They are both products of the c. 1870 Egyptian Revival movement and are patterns that have never lost appeal.
This example is a 6 3/8" long, just over .7 T. oz., sugar spoon...
The pattern is "Cherub," by Watson, Newell & Co. It takes its name from the winged figure that appears at the tip of the extensively embellished handle. Employing acanthus leaf detailing, and with an irregularly shaped margin, the design embraces rococo sensibilities.
The figure is portrayed in two versions through the pattern line, one with upward facing, and one with downward facing, wings...
This example of his work is fully marked with his maker's "H.H," a date letter for 1858-59, London, sterling, and a queen's head.
It is a large mustard pot with a clear glass liner...
The pattern is the fancy version of "Baltimore Rose," with a patterned rather than plain back. The design dates from 1905.
It is a fully original item, that is, not made up or customized.
It is without a monogram or removal (which would appear in the reserve area on the back) and in choice condition...
The 1901 pattern is "Federal Cotillion" by Frank Smith. It is a handsome design reminiscent of an English "King," save the shell motifs of that pattern are replaced with acanthus leaves on this...
Priced as a Pair.
They are a "Pointed Antique" design with engraved fronts, a slightly tipt backside, and exposed drops on the bowls. There are reserve areas that are without monograms or inscriptions.
Marks are a harp for Ireland, Hibernia for sterling silver, and a distinct, script "JO" for John Osborne, working in Dublin 1784-1809.
They are in good condition, noting some wear...
Elegant in its simplicity, the pattern shows spectacularly so at the scale of this 12 1/2" long, heavy at 6.2 T. oz., soup ladle.
The bowl is large, 3 3/4" across and 1 1/2" deep...
Priced as a set.
It was made by Gorham, whose "lion, anchor, G" emblem and the word "Sterling" are stamped on the underside of each piece. The pot also includes the name of the retailer, "Starr and Marcus" of New York City...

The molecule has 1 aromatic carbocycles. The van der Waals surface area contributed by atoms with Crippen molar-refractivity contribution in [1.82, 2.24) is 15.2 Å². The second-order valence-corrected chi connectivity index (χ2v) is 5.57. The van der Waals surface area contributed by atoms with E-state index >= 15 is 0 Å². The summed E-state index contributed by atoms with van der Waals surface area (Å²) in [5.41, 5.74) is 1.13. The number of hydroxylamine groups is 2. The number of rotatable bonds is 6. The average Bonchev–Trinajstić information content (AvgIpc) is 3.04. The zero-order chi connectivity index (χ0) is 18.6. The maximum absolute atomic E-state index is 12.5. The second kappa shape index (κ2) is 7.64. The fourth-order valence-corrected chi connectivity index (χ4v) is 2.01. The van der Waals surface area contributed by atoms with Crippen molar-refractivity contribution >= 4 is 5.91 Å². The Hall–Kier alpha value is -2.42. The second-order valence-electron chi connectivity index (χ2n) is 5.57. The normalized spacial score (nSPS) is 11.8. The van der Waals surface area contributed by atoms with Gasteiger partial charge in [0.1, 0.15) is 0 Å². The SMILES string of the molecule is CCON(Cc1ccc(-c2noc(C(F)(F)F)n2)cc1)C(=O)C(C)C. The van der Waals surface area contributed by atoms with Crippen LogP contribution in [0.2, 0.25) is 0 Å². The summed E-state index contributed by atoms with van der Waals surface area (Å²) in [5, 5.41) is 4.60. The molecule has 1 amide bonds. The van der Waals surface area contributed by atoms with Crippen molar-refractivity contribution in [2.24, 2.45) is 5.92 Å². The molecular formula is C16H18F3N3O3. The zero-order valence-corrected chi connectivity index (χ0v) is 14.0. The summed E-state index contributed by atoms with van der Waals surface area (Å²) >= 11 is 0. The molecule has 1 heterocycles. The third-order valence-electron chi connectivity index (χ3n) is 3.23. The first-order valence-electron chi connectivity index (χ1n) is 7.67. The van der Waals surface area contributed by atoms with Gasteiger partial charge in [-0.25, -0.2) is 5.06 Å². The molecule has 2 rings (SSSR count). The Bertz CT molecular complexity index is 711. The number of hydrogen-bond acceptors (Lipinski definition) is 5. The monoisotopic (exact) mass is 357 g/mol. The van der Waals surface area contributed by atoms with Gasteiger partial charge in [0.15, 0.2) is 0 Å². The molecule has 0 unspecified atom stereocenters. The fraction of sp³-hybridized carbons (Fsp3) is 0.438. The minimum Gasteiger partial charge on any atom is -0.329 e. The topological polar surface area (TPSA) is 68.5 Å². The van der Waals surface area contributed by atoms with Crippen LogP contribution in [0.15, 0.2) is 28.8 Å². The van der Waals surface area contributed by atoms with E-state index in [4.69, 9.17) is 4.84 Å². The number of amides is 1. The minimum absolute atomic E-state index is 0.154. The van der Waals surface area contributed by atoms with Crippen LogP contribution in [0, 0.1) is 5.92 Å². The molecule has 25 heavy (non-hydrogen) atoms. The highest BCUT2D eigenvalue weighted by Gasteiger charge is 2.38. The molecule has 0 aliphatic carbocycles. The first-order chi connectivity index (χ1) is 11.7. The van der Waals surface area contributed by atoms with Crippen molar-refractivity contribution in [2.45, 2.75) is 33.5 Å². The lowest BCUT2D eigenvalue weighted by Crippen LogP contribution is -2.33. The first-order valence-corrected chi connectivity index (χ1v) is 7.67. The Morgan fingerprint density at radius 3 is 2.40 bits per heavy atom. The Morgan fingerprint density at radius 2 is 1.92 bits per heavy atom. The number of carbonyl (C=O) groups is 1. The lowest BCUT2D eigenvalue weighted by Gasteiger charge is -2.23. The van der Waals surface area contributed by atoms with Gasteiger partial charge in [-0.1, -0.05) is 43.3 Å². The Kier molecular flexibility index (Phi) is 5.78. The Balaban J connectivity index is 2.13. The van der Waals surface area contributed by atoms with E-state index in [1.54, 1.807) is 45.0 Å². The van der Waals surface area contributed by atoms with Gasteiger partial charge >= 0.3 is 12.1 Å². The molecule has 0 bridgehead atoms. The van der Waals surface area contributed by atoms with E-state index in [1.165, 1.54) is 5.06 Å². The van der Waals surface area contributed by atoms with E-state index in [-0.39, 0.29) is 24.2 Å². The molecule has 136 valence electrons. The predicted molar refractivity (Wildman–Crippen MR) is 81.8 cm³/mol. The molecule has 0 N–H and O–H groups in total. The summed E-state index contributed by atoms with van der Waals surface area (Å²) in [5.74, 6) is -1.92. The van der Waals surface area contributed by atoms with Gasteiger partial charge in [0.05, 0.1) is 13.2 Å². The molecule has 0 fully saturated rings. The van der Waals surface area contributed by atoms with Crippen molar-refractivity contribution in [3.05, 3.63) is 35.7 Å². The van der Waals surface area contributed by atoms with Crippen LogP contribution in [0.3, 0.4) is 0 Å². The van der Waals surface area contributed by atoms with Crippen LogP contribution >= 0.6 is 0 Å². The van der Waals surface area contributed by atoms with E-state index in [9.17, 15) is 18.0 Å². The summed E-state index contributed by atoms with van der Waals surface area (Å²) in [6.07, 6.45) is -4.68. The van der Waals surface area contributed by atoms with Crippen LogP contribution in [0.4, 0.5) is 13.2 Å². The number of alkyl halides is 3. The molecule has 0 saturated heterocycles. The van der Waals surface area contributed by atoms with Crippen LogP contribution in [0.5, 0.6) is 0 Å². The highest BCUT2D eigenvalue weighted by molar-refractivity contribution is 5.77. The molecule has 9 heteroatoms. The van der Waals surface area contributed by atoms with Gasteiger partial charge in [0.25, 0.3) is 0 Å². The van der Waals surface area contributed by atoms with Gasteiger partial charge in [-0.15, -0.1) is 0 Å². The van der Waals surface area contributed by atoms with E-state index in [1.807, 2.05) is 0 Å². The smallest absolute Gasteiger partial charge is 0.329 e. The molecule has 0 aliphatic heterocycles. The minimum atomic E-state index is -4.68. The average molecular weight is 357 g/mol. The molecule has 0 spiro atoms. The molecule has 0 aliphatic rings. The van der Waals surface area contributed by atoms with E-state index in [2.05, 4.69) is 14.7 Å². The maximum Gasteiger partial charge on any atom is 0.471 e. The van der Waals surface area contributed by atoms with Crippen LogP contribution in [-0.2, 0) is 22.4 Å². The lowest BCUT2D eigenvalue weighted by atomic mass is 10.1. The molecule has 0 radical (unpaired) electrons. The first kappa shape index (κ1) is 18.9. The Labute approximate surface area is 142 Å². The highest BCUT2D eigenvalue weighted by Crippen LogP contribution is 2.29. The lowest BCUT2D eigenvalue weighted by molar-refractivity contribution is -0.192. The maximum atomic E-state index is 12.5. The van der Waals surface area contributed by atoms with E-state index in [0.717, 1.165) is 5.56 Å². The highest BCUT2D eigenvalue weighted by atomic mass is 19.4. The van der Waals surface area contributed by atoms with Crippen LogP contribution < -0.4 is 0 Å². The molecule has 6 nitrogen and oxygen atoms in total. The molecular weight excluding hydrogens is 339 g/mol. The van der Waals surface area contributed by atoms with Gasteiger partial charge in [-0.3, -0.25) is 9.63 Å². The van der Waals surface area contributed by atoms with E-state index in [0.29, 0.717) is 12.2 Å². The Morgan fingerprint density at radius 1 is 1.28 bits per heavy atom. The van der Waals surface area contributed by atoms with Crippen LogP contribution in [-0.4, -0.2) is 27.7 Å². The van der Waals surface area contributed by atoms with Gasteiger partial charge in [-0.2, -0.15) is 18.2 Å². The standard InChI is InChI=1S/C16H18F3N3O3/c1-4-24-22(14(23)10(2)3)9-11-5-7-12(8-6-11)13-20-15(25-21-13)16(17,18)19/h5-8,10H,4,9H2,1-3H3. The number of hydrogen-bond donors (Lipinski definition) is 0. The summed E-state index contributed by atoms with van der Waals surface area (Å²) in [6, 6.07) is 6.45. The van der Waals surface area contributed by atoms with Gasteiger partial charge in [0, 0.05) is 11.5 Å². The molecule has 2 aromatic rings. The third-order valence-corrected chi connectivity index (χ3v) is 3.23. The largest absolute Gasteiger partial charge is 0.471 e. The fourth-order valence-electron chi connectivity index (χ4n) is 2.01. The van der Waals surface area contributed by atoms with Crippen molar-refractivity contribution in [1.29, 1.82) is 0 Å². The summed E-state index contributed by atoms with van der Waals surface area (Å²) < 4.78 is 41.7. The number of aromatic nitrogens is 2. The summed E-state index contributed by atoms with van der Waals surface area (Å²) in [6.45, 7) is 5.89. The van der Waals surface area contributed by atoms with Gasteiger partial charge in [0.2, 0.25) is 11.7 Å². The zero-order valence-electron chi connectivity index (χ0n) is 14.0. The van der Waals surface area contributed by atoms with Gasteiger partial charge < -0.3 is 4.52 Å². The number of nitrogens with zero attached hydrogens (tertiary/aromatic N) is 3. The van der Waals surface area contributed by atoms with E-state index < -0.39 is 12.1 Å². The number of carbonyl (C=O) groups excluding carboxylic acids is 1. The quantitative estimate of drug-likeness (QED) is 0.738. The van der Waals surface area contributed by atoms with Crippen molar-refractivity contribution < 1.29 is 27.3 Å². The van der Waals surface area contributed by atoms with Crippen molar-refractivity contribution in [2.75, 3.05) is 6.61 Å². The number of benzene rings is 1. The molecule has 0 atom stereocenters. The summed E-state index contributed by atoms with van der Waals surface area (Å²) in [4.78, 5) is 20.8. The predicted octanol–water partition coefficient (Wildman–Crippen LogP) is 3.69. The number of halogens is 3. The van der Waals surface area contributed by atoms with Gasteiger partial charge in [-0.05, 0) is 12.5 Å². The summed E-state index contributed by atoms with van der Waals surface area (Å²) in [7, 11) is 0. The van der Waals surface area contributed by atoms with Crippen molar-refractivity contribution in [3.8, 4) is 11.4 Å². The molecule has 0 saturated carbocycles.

Other marks include the company name and "lion, anchor, G" emblem, "Sterling," and the model number "60."
While fitting in the "mid century modern" period, and having the clean lines of that category, it is more truly Chippendale in style. It has a repeating rib design that appears beaded on the rim.
In excellent condition, i...
The design actually portrays a lily of the valley, with strong Greek Revival elements. The raised pattern is set on an anthemion-shaped, curved, leaf, and there are rosettes set either side of the flower cluster.
This example is simply marked with Gorham's "lion, anchor, G" emblem, "Sterling," "Pat. 1870," and the name of the retailer, Cincinnat...
Such is represented in this 7" diameter, 1 1/8" high, very heavy at 11.4 T. oz., open bowl. It is stamped on the underside "Tilden-Thurber," "Sterling," and "943," and likely dates from early in the 20th century.
It has a flat bottom, with an eight lobed wall,...
The pattern is "English King," which is typically heavy, as is the case with this item. It measures 7 1/4" long and weighs a massive 3.7 T. oz.
It is in immaculate estate condition and without a monogram or removal of same. Pattern detail remains well-defined. The finish is brilliant. The bowl is without dents, dings, or nicks.
English in origin, they are stamped for London, 1808, and WE over WF over WC, for William Eley, William Fearn, and William Chawner. There is also a "C" imprint, which is likely a journeyman's mark.
The handles are fiddle-shaped, with down-turned ends, and exposed drops on the backs. The fronts are engraved with dragon head crests.
They are in very good condition. The bowls remain well-sh...
This example, a 4 3/8" long, 1.1 T. oz., bon bon is unusual in two aspects.
One, it was produced by Cincinnati's "Duhme & Co." whose name is imprinted on the reverse. This is an unexpected source.
Two, rather than featuring a figure from Greek or Roman mythology as is typical of "Homeric," ...
Priced as a set of six.
An enduringly popular pattern introduced in 1907, older examples are bestowed with a crispness and clarity of detail that is lacking on later made items.
These pieces possess the qualities that go with their age. The high relief fruit and floral design remains sharply defined...
The pattern is "Louis XV," introduced in 1891 by William B. Durgin.
An extravagant Rococo design, it features high relief shell, acanthus leaf, scroll, floral and other elements set in a dense, asymmetrical, array.
Both sides of the handle have reserve areas, with the front one engraved with an elegant, period "CM" monogram. ...
Its features bespeak its origins, and quite impressively so. It has a twisted stem in the central portion of the handle, suggesting a date from the mid 1860s when this detail was popular.
The handle end is broad, with a slightly tipt backsid...
Retailed by one of New York City's premier 19th century outlets, "Black, Starr & Frost," this is early production of the pattern which was introduced in 1880. In addition to the retailer's stamp, it is marked with Whiting's "lion" logo, "Sterling," and "1."
The raised design on the handle, set against a checkerboard background, is blueberry, and remains precisely articul...